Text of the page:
The sun broke through the clouds over Renvyle, as if on cue. The breeze softened and the sky opened to a brilliant blue. I stood at the edge of the grass-covered cliff in a tuxedo jacket, the rocky shore far below, the waves crashing against the rocks, the dark Atlantic behind me.
In front, green pastures sloped gently down to a rock wall, hedgerows, a farmhouse, an old stone mill. To my right, white sheep grazed quietly in the sun. To the left, in the distance, the ruins of an Irish castle stood like the barely remembered dream of a little girl.
She stepped from the shadow of the castle, my love, my life, my beautiful bride, in her flowing white dress. I asked the minister to drive her, but she has her own mind, and she walked, the minister beside her, all the way up the long rocky road. She lifted the flowing dress, every stitch sewn by her grandmother’s loving hands, over the puddles, and steadily climbed the winding road.
Her gaze did not waver as she approached, as she crossed the dew-soaked field straight up to me, her hair wrapped perfectly in braids, her ivory skin, her clever smile, her green eyes sparkling in the sun. She laid the flowers at her feet that I picked that morning, and took my hands, and whispered something, only for me, as the minister opened his Bible.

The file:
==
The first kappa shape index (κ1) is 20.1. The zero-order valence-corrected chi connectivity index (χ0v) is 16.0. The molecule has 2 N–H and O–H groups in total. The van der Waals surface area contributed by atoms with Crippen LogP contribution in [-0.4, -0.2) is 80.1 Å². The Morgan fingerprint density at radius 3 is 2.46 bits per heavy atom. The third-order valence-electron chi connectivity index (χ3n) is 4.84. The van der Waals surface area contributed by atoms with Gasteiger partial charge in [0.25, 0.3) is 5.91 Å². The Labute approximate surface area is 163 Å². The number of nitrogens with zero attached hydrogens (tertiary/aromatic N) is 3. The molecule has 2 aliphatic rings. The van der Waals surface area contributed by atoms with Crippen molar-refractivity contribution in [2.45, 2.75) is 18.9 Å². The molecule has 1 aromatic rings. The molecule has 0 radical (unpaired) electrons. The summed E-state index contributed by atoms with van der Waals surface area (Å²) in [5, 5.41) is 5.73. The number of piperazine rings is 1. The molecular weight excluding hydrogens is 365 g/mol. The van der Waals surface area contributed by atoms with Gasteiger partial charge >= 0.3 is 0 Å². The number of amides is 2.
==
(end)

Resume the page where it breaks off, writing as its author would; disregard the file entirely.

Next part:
We faced him, and beyond him the rolling ocean, and he said a blessing over us, and I read to her from the Song of Solomon, and she read from the New Testament. The minister led us in vows, and we held up our silver rings, and with the cliff and the ocean and the blue skies all around her, I kissed my wife.
As we offered a Gaelic prayer, deep peace of the running wave, a small crowd climbed over the rock wall and hurried up the hill to us, the family from the farmhouse below. They surrounded us and cheered and hugged us and the little woman wiped her smiling eyes.
We went back down the hill, all of us, to celebrate beneath the watchtower. Our host came out with a marvelous gift, a painting in her own hand of the castle, the ocean, and the grass-covered cliff—our windswept alter.
I am standing now in the sand, in the thatched-roof shade, with a sweet hot coffee. The island of Cephalonia rises to mountains behind me, and the beach slopes under my feet down to the wine-dark sea.
I am watching her dive in and out of the waves. She dives and goes under with the wave for a long time, and then dives again, and now is coming out, walking up the beach in the white sand, the blue Mediterranean behind her, droplets of water glistening on her ivory skin. She shakes the water from her tremendous curls, my beautiful wife, and kisses my neck, and sings softly against my ear, the love of my life, the song of songs.
Thank you Mary Nee and family, Jack, Amy, Sinead, and Kirsty, for sharing your beautiful farm with us, and for the great photos. Thanks Dee Walsh for your painting; it will always have a special place in our home. And thank you so much Reverend Peter Berrill. You are man of faith and you are a poet.